- Wait half an hour and try again. Many digital keypad safes have an automatic lockout feature if someone tries to enter the wrong code too many times. If you’ve entered a code several times and it’s still not working, avoid entering it again until you’ve waited at least half an hour. If it still doesn’t open and you’re absolutely sure you’re entering the correct code, try tip #1 (above) if you haven’t already done so.
- DO NOT try to force the handle to make the safe open. You may be tempted in your frustration to try to forcibly turn the safe’s handle to open the safe. Don’t do it. On most quality safes, the handles are specifically designed to “strip” or break away to prevent forcible entry. All you’ll do is cause damage.
- Take a break to calm down and think. This may seem like a silly tip, but it works in a lot of cases. Calm down, go do something else for a while, and try really hard to remember if you've changed the combination recently (or, in the case where you’ve misplaced your key, think about all the places you might have stored it). We've had several occasions where people changed/updated their entry code to a new one and then forgot that they did it, and tried to use their old code to get into their safe. If you change your code on a regular basis, and you remember or have a list of your codes, try your previous two codes. Allow time in between attempts so the automatic lockout feature doesn't activate.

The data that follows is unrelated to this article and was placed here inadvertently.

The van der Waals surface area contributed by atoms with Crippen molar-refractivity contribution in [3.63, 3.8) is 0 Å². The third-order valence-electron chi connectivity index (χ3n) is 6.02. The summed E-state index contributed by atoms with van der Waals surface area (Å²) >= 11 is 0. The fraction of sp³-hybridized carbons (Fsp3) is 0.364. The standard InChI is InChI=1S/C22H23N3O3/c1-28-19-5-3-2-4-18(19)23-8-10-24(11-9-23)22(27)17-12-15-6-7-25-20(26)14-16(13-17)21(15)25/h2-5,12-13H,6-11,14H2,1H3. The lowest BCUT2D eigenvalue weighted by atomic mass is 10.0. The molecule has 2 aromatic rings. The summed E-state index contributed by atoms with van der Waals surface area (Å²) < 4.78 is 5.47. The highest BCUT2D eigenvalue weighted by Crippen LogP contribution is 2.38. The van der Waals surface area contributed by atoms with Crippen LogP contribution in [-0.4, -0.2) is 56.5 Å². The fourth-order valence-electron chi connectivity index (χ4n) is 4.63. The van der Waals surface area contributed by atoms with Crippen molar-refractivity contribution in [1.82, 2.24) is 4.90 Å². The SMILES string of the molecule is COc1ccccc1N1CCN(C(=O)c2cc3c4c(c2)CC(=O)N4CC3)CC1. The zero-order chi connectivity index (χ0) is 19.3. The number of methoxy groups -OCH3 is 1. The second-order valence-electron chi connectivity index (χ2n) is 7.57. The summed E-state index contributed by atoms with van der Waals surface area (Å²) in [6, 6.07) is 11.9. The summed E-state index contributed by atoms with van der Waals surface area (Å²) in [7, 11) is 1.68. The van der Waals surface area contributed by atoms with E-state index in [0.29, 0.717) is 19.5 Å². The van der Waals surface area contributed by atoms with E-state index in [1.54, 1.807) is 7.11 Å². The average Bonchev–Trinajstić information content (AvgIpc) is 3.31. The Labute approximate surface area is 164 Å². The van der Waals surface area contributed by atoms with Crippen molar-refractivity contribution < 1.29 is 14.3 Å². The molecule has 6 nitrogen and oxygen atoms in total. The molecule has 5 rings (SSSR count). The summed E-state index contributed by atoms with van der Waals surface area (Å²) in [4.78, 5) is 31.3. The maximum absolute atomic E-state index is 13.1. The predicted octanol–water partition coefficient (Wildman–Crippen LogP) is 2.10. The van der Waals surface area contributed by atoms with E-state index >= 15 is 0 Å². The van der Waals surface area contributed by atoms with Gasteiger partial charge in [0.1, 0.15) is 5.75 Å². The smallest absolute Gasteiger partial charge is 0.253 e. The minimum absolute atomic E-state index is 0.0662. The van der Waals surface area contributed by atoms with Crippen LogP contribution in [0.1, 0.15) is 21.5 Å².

- Try using a hair dryer on mechanical dial locks to warm it up. Sometimes old lubricating oil can congeal or oxidize and harden, sticking tumblers in place. Warming it up can sometimes help. Don’t use a heat gun or any sort of torch or flame. Just use a hair dryer, and of course, be aware that the dial will get quite warm to the touch. If this tip works and you get your safe open, be sure to have your safe’s mechanism professionally cleaned and lubricated before you lock it again.
- If your safe is keyed, use your backup key. Think hard about whether you made or hid a backup key somewhere when you first got your safe. Sometimes people forget that they had a spare key made, or that their safe came with an extra set of keys.
- When all else fails, call a professional. If you have a Liberty safe, the first thing you should do is call customer support if you find you’re locked out of your safe. We will be happy to assist you in any way we can, and have helped a lot of people get into their Liberty safes. If you don’t yet own a Liberty safe, consider calling a local, licensed safe professional or locksmith. It will cost a little money, but usually less than the damage you can cause by trying to open your safe yourself when you’re locked out.
- Regularly maintain your gun safe and have a backup plan to prevent lockouts. Finally, have your safe inspected and professionally serviced at least once every 5 years, and more often if you use it frequently. Write down your combination in a secure location, and make a backup key and store it somewhere you won’t forget.
Buy a Liberty Safe and we will provide support if you are locked out of your safe
Along with your lifetime warranty, when you buy a USA-made Liberty safe, you get our top-rated customer service as well. If for any reason you find you can’t get into your Liberty safe, call us and we’ll do everything we can to help you get it open.